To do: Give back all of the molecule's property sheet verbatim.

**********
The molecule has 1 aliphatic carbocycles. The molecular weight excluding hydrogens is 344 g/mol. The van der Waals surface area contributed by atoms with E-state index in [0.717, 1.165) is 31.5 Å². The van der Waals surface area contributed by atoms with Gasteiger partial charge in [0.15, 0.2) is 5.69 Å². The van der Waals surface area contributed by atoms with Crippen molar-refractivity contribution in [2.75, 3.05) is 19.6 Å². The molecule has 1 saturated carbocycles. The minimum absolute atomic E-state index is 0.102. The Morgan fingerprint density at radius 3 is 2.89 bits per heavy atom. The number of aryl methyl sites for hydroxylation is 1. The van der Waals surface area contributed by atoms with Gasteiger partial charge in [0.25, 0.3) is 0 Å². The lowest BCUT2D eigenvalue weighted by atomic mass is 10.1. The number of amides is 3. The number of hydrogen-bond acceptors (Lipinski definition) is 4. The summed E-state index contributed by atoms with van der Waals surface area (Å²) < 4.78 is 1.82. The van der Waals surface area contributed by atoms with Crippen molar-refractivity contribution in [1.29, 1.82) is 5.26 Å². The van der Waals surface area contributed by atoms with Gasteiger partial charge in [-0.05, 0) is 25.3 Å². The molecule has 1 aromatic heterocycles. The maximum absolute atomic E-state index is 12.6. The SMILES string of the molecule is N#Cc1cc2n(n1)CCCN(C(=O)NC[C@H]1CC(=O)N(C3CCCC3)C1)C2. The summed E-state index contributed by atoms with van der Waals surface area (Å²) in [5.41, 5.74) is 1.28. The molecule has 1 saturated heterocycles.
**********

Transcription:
The molecule has 1 aliphatic carbocycles. The molecular weight excluding hydrogens is 344 g/mol. The van der Waals surface area contributed by atoms with E-state index in [0.717, 1.165) is 31.5 Å². The van der Waals surface area contributed by atoms with Gasteiger partial charge in [0.15, 0.2) is 5.69 Å². The van der Waals surface area contributed by atoms with Crippen molar-refractivity contribution in [2.75, 3.05) is 19.6 Å². The molecule has 1 saturated carbocycles. The minimum absolute atomic E-state index is 0.102. The Morgan fingerprint density at radius 3 is 2.89 bits per heavy atom. The number of aryl methyl sites for hydroxylation is 1. The van der Waals surface area contributed by atoms with Gasteiger partial charge in [0.25, 0.3) is 0 Å². The lowest BCUT2D eigenvalue weighted by atomic mass is 10.1. The number of amides is 3. The number of hydrogen-bond acceptors (Lipinski definition) is 4. The summed E-state index contributed by atoms with van der Waals surface area (Å²) < 4.78 is 1.82. The van der Waals surface area contributed by atoms with Crippen molar-refractivity contribution in [1.29, 1.82) is 5.26 Å². The van der Waals surface area contributed by atoms with Gasteiger partial charge in [-0.05, 0) is 25.3 Å². The molecule has 1 aromatic heterocycles. The maximum absolute atomic E-state index is 12.6. The SMILES string of the molecule is N#Cc1cc2n(n1)CCCN(C(=O)NC[C@H]1CC(=O)N(C3CCCC3)C1)C2. The summed E-state index contributed by atoms with van der Waals surface area (Å²) in [5.41, 5.74) is 1.28. The molecule has 1 saturated heterocycles.